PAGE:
5 Defining Moments: Royce Gracie

Royce Gracie is a legendary fighter—some of the losses and draws on his record notwithstanding. In fact, he may be one of the greatest in the history of our sport and is widely regarded as the trailblazer who heralded the significance of jiu-jitsu in the combat sports arsenal. Today, every MMA fighter, no matter their background, eventually incorporates jiu-jitsu into their training, tracing back to the legend and lore that is the Gracie family. Royce Gracie was the chosen champion among the ranks of several reputed practitioners owing to his fragile frame and slender form. His older brother Rorion, the co-founder of the Ultimate Fighting Championship wanted Royce to represent the family and roots of jiu-jitsu to teach the world the art of alavanca, aka, leveraging an opponent’s size and strength against themselves. Very few people in MMA history command the reverence and respect Royce Gracie does, and with that, we take a look at the five defining moments of his career.


The Submission King Emerges

Gracie burst onto the scene at UFC 1 in 1993 and cut straight right to the bone. While he didn’t present a terrifying stare or the look of a cage assassin, something was unsettling in his calm demeanor, perhaps a reminder of the storm that was coming. Gracie dominated the first UFC showcase against bigger, stronger opponents Art Jimmerson, Ken Shamrock and Gerard Gordeau, rattling off all of those victories by submission. The ardor to validate his wisdom took over the meek countenance that his opponents misconceived. For his monumental run, he was declared the "Ultimate Fighting Champion" and was awarded $50,000 in prize money.

Defending Established Ground

The Brazilian returned to compete at UFC 2, once again facing a gauntlet of opponents in the old UFC single-night tournament format. The road to success was more demanding this time since everyone was informed about his competence. He also had to endure a lot of injuries en route to winning the tournament again, starting with a lapel choke submission victory over Minoki Ichihar. He later took on Jason DeLucia in the quarterfinals, securing a quick armbar submission win in emphatic fashion. He then submitted 250-pound judo standout Remco Pardoel with a lapel choke and locked horns against kickboxer Patrick Smith in the finals. He utilized his superior grappling skills to take Smith to the canvas and won the fight via submission to punches.

Navigating an Endurance Test

At UFC 4, Gracie’s endurance was put to the test in each of the three bouts that he competed in, starting with a rear-naked choke submission victory over Ron van Clief. He went on to fight American Kenpo Karate specialist Keith Hackney in the semi-finals. Hackney managed to wear out Gracie’s takedown attempts for four minutes before succumbing to an armbar submission at the 5:32 mark. In the finals, he squared off against Dan Severn, a former Pan American freestyle wrestling gold medalist who was wise to Gracie’s grappling onslaught. Severn dominated the fight and maintained top control while pounding strikes from the top in the war of attrition. However, Gracie’s resilience held through as he managed to secure a triangle choke at the 15:49 mark of the no-time-limit bout.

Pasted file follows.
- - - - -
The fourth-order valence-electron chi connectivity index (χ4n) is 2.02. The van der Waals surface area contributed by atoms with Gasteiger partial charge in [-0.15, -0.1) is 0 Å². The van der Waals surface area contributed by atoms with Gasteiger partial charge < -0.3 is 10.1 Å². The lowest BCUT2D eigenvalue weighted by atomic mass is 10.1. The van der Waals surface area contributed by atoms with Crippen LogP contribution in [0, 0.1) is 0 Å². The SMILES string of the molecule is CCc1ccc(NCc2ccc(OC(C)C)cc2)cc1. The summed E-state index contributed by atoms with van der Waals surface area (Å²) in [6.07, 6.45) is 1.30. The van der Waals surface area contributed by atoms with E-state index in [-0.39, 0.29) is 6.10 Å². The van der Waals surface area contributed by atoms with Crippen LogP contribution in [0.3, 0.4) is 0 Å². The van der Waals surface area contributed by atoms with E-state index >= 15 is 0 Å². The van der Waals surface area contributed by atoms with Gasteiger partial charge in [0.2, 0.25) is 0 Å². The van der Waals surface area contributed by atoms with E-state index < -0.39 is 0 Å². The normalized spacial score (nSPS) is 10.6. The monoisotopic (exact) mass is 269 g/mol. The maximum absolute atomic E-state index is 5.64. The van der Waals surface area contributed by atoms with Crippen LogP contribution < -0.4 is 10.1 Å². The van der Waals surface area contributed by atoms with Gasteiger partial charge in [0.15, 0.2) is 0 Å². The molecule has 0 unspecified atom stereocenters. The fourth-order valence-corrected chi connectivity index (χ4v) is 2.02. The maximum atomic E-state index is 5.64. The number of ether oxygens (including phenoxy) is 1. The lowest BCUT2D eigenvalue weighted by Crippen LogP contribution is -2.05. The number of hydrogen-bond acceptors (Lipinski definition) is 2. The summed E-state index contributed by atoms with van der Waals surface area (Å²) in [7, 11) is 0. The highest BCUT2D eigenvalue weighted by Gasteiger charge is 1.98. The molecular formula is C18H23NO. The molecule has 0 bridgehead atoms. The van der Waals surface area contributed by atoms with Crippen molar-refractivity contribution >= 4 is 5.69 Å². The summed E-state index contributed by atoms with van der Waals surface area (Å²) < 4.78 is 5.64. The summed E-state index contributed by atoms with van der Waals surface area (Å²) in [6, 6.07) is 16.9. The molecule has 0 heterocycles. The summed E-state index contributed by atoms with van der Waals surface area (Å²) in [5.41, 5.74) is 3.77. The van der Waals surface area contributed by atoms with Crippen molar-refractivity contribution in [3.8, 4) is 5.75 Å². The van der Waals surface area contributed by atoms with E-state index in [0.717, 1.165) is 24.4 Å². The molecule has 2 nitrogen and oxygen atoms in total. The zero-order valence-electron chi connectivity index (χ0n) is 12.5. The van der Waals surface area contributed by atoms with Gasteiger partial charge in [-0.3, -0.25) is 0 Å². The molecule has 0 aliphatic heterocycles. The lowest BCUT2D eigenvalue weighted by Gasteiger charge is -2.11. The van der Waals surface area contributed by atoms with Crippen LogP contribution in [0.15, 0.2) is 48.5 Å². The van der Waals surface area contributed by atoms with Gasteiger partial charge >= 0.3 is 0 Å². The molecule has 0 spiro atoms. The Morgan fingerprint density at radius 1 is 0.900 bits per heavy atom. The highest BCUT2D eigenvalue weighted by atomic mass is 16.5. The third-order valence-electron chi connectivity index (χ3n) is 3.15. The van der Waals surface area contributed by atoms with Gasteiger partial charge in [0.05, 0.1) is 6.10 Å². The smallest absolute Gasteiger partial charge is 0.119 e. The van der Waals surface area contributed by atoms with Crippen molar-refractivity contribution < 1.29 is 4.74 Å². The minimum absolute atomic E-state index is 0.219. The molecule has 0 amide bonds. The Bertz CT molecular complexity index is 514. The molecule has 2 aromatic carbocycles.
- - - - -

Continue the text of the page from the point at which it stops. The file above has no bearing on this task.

Return to Glory

After a decade-long absence from the UFC, Gracie returned to the organization to take on Matt Hughes at UFC 60. The Brazilian was visibly past his prime, yet, he displayed flashes of brilliance until Hughes used sheer force to drag Gracie to the canvas. From there, he attempted a straight armbar but Gracie refused to tap. Hughes continued on the pursuit to chase the finish, eventually hammering away the finish with ruthless battering forcing the referee to stop the fight at the 4:39 mark of the first round.

A Rivalry for the Ages

Gracie’s rivalry with Shamrock saw the pair wage hostility in three encounters across two different promotions. As brought up before, he got the better of the American during their first clash at UFC 1. They later squared off again at UFC 5 for the inaugural superfight championship. As the fight commenced, Shamrock immediately secured a takedown while Gracie pulled guard. That would be the tone of the fight thereafter; Shamrock spending time in top control unleashing occasional ground-and-pound in the lackluster encounter. The contest went into overtime after 30 minutes of deadlock, which led to another uneventful few minutes, resulting in the contest being ruled out a draw. In the rubber match and what would also be Gracie’s last professional fight, the pair rekindled hostilities, this time under the Bellator banner. He won the fight by TKO in round one amidst controversy stemming from replays that show Gracie landed a knee that grazed the groin of Shamrock before the decisive moment.


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Jingnan Xiong